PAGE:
Use it to reduce symptoms of asthma and other respiratory disorders. Studies show that the compound found in broccoli sprouts, sulforaphane, reduces oxidative stress and inflammation in the airways.
Easy to grow: Broccoli sprouts may be grown at any time of year.
• Place 1/2 a cup of broccoli sprout seeds in a mason jar with a sprout lid. Alternatively, you can use a cheesecloth, secured tightly with a rubber band.
• Add 2 cups of room temperature water and let it soak for eight hours. Drain, rinse again and repeat the steps twice a day for three days.
Tip: Within 72 hours, your seeds should yield around 2 cups of sprouts. For best results and to retain much of its nutrients and sweetness, the tails or roots of the sprouts should be about 1/2 an inch to 3/4 of an inch long. Store them in the refrigerator in a covered container, where they will keep for up to five days.
Packed with goodness: According to two studies, the compounds found in mint (perillyl alcohol, carotenoids, and retinoids) may beat prostate and liver cancer. It has also been shown to lower inflammation and reduce seasonal allergy symptoms significantly.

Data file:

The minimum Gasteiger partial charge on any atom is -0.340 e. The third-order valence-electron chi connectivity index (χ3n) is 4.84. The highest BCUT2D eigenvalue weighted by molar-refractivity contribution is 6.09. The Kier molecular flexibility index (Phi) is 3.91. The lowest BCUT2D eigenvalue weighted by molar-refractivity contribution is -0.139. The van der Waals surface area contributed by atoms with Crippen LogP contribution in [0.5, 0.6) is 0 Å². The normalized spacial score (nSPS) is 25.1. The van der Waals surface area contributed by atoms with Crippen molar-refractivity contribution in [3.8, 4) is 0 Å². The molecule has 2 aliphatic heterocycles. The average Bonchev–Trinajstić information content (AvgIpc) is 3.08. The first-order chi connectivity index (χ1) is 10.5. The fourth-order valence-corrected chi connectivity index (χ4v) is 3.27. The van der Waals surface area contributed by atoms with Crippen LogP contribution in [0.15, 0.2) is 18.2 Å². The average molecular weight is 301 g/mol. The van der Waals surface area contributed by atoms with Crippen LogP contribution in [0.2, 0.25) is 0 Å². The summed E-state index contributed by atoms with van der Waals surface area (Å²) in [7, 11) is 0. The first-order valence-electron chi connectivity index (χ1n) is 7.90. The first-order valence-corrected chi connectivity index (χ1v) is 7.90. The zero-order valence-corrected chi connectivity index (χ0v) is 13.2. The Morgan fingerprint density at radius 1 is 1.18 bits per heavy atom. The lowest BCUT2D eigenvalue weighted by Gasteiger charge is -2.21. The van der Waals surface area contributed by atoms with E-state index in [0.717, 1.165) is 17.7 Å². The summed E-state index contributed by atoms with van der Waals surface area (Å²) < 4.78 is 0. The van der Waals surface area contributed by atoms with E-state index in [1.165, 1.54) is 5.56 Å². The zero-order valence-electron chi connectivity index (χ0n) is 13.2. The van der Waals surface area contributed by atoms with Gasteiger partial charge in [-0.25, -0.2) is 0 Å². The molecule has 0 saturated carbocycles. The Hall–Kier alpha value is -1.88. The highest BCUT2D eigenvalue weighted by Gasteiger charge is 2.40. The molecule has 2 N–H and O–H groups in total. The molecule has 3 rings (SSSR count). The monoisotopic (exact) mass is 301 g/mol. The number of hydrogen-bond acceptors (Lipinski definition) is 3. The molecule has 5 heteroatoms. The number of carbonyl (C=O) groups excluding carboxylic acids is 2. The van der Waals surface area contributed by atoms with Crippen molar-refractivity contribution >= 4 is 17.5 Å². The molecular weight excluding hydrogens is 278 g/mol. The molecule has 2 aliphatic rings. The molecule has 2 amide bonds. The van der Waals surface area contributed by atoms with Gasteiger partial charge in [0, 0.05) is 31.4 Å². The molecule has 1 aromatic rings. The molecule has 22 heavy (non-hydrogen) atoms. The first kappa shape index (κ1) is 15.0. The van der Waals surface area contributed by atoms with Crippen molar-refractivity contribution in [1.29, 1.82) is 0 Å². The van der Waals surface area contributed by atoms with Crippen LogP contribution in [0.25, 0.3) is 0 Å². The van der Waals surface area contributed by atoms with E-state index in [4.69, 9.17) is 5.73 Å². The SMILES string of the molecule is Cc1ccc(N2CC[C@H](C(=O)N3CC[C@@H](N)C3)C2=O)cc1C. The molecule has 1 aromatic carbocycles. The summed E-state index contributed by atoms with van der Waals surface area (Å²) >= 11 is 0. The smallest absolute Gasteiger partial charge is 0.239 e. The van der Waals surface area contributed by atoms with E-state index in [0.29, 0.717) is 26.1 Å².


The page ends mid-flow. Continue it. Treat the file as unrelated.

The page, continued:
Use it to ease digestion. Studies show that mint relaxes the muscular lining of the digestive tract, quieting cramps and gas, reducing abdominal pain. It has also been shown to work on people who suffer from IBS (Irritable Bowel Syndrome).
Easy to grow: A word of caution - Mint can get pretty invasive in the garden, but these simple steps should keep it under control:
• Buy a starter plant in the spring and grow it in a pot.
• Give the herb partial sunlight. Plants continue to grow and expend energy when exposed to sunlight, so keeping it in the shade for part of the day will give it a good break.
• Herbs also hate soggy roots, so be sure to keep it slightly on the dry side.
Packed with goodness: Asparagus contains high levels of glutathione, a detoxifying compound that removes poisons from the body. Adding to its list of benefits, asparagus is also anti-inflammatory, which helps fight common chronic health problems such as type 3 diabetes (a type of Alzheimer's), heart disease and certain cancers. It is also rich in B vitamins, folate, vitamin C, vitamin K, calcium, zinc, manganese, selenium, and iron.